Autonomy and the insurance business
Autonomous vehicles are a hot topic right now, as drivers and the media struggle to figure out what self-driving technology will mean for the future of transportation. But while cars that actually drive themselves are a while off, right now there are many cars with semi-autonomous functions marketed as active safety features and driver's aids. Insurance company Aviva Canada was the first to market with a policy discount of 15 percent for drivers who choose a vehicle with automatic emergency braking, a collision avoidance feature. Expect more insurance companies to follow with similar discounts, and offer deals for cars with other safety features, like blind-spot monitoring and lane-keeping assist, as these systems can help reduce collision claims, which translates to lower premiums.
And because people will have no choice but to remain in control of their cars for at least the next few years, expect more insurance companies to offer good-driving discounts based on data collected through telematics devices. Some current telematics programs use a device plugged into a car's diagnostics port, but others have moved to smartphone apps, making them even more user-friendly. Regardless of the means by which data about acceleration, braking and cornering are collected, a more laid-back, attentive driver will pay less for insurance than one who drives more aggressively. People may get up in arms about anything that presents a potential invasion of privacy, but the financial incentive of telematics-based premiums will overcome that concern for many drivers.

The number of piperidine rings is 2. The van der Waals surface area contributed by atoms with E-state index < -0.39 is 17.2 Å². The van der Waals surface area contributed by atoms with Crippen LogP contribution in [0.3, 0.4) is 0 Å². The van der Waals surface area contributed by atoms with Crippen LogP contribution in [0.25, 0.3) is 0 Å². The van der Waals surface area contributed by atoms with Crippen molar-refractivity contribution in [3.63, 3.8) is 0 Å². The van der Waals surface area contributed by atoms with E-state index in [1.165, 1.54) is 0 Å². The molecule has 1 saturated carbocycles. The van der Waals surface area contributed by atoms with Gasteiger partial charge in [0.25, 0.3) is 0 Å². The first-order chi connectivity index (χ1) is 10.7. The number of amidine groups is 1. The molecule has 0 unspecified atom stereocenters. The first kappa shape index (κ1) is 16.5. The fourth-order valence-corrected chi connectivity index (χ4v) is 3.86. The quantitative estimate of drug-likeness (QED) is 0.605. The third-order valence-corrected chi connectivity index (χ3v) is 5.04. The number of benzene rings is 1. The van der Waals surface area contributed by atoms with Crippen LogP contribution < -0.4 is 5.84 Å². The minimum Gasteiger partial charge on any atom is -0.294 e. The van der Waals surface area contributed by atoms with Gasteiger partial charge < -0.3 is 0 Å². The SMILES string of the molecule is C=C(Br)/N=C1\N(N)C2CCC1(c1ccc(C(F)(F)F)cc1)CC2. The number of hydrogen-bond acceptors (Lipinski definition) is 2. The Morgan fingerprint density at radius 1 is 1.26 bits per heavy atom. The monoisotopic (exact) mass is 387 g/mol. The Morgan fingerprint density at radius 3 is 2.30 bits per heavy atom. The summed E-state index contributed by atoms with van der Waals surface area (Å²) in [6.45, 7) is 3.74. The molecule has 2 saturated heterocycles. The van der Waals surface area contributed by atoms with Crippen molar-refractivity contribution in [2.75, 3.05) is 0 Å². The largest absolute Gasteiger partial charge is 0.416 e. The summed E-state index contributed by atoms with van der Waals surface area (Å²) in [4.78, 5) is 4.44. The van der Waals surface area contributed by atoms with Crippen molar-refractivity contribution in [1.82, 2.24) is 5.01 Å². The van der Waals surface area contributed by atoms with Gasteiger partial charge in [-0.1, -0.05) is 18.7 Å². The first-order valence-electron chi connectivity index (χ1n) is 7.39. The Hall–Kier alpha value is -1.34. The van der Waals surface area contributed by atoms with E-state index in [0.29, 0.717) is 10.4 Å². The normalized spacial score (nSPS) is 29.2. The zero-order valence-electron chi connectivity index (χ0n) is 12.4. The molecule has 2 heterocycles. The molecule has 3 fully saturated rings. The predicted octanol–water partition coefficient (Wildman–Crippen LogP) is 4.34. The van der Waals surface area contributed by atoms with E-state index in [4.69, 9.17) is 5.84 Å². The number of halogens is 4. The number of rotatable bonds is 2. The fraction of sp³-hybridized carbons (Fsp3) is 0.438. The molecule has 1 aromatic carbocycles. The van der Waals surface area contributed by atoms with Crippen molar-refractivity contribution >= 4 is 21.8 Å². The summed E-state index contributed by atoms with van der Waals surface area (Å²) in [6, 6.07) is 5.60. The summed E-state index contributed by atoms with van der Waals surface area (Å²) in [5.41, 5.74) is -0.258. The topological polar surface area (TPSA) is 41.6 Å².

Big change doesn't happen overnight, even in an industry as renowned for major shifts as the automotive sector. And much of what will happen in 2017 depends on US politics and whether a president known for big talk can follow through on his promises. All we know for sure is that, for better or worse, 2017 is going to be an interesting year.